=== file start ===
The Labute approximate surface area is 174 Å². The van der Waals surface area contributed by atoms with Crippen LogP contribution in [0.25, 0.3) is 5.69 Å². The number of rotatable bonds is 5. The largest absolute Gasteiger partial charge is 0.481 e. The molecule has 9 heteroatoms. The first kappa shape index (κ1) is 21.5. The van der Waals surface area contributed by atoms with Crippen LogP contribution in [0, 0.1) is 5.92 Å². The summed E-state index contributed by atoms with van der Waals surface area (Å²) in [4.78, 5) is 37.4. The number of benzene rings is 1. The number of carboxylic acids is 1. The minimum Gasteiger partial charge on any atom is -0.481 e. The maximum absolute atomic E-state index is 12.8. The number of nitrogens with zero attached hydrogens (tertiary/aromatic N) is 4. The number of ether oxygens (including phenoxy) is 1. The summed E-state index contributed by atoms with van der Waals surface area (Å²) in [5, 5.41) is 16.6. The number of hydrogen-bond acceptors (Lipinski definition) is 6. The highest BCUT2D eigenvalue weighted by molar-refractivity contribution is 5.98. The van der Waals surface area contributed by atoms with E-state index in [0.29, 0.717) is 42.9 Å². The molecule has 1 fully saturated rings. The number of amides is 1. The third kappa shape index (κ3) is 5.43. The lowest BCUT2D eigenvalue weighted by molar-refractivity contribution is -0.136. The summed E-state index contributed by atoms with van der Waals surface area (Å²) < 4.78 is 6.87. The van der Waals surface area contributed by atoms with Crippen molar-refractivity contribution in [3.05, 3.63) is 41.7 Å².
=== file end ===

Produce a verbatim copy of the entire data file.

The Labute approximate surface area is 174 Å². The van der Waals surface area contributed by atoms with Crippen LogP contribution in [0.25, 0.3) is 5.69 Å². The number of rotatable bonds is 5. The largest absolute Gasteiger partial charge is 0.481 e. The molecule has 9 heteroatoms. The first kappa shape index (κ1) is 21.5. The van der Waals surface area contributed by atoms with Crippen LogP contribution in [0, 0.1) is 5.92 Å². The summed E-state index contributed by atoms with van der Waals surface area (Å²) in [4.78, 5) is 37.4. The number of benzene rings is 1. The number of carboxylic acids is 1. The minimum Gasteiger partial charge on any atom is -0.481 e. The maximum absolute atomic E-state index is 12.8. The number of nitrogens with zero attached hydrogens (tertiary/aromatic N) is 4. The number of ether oxygens (including phenoxy) is 1. The summed E-state index contributed by atoms with van der Waals surface area (Å²) in [5, 5.41) is 16.6. The number of hydrogen-bond acceptors (Lipinski definition) is 6. The highest BCUT2D eigenvalue weighted by molar-refractivity contribution is 5.98. The van der Waals surface area contributed by atoms with E-state index in [0.29, 0.717) is 42.9 Å². The molecule has 1 fully saturated rings. The number of amides is 1. The third kappa shape index (κ3) is 5.43. The lowest BCUT2D eigenvalue weighted by molar-refractivity contribution is -0.136. The summed E-state index contributed by atoms with van der Waals surface area (Å²) < 4.78 is 6.87. The van der Waals surface area contributed by atoms with Crippen molar-refractivity contribution in [3.05, 3.63) is 41.7 Å².